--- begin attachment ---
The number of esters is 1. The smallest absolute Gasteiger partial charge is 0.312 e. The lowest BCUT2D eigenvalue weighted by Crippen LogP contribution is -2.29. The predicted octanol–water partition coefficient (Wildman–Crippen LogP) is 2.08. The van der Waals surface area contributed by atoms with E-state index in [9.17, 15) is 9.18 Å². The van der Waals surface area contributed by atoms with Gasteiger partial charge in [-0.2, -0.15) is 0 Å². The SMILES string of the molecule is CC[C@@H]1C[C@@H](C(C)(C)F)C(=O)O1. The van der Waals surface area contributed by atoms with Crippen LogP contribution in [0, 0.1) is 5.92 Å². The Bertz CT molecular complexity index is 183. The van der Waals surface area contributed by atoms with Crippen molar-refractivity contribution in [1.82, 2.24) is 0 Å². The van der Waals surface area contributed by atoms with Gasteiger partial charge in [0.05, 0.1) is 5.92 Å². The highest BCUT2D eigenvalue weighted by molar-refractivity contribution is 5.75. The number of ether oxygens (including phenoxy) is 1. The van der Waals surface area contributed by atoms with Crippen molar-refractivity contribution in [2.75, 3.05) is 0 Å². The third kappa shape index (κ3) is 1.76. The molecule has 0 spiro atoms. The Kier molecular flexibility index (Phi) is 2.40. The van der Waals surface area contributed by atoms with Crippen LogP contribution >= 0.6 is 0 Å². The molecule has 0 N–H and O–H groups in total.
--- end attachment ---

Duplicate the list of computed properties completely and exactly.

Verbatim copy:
The number of esters is 1. The smallest absolute Gasteiger partial charge is 0.312 e. The lowest BCUT2D eigenvalue weighted by Crippen LogP contribution is -2.29. The predicted octanol–water partition coefficient (Wildman–Crippen LogP) is 2.08. The van der Waals surface area contributed by atoms with E-state index in [9.17, 15) is 9.18 Å². The van der Waals surface area contributed by atoms with Gasteiger partial charge in [-0.2, -0.15) is 0 Å². The SMILES string of the molecule is CC[C@@H]1C[C@@H](C(C)(C)F)C(=O)O1. The van der Waals surface area contributed by atoms with Crippen LogP contribution in [0, 0.1) is 5.92 Å². The Bertz CT molecular complexity index is 183. The van der Waals surface area contributed by atoms with Crippen molar-refractivity contribution in [1.82, 2.24) is 0 Å². The van der Waals surface area contributed by atoms with Gasteiger partial charge in [0.05, 0.1) is 5.92 Å². The highest BCUT2D eigenvalue weighted by molar-refractivity contribution is 5.75. The number of ether oxygens (including phenoxy) is 1. The van der Waals surface area contributed by atoms with Crippen molar-refractivity contribution in [2.75, 3.05) is 0 Å². The third kappa shape index (κ3) is 1.76. The molecule has 0 spiro atoms. The Kier molecular flexibility index (Phi) is 2.40. The van der Waals surface area contributed by atoms with Crippen LogP contribution >= 0.6 is 0 Å². The molecule has 0 N–H and O–H groups in total.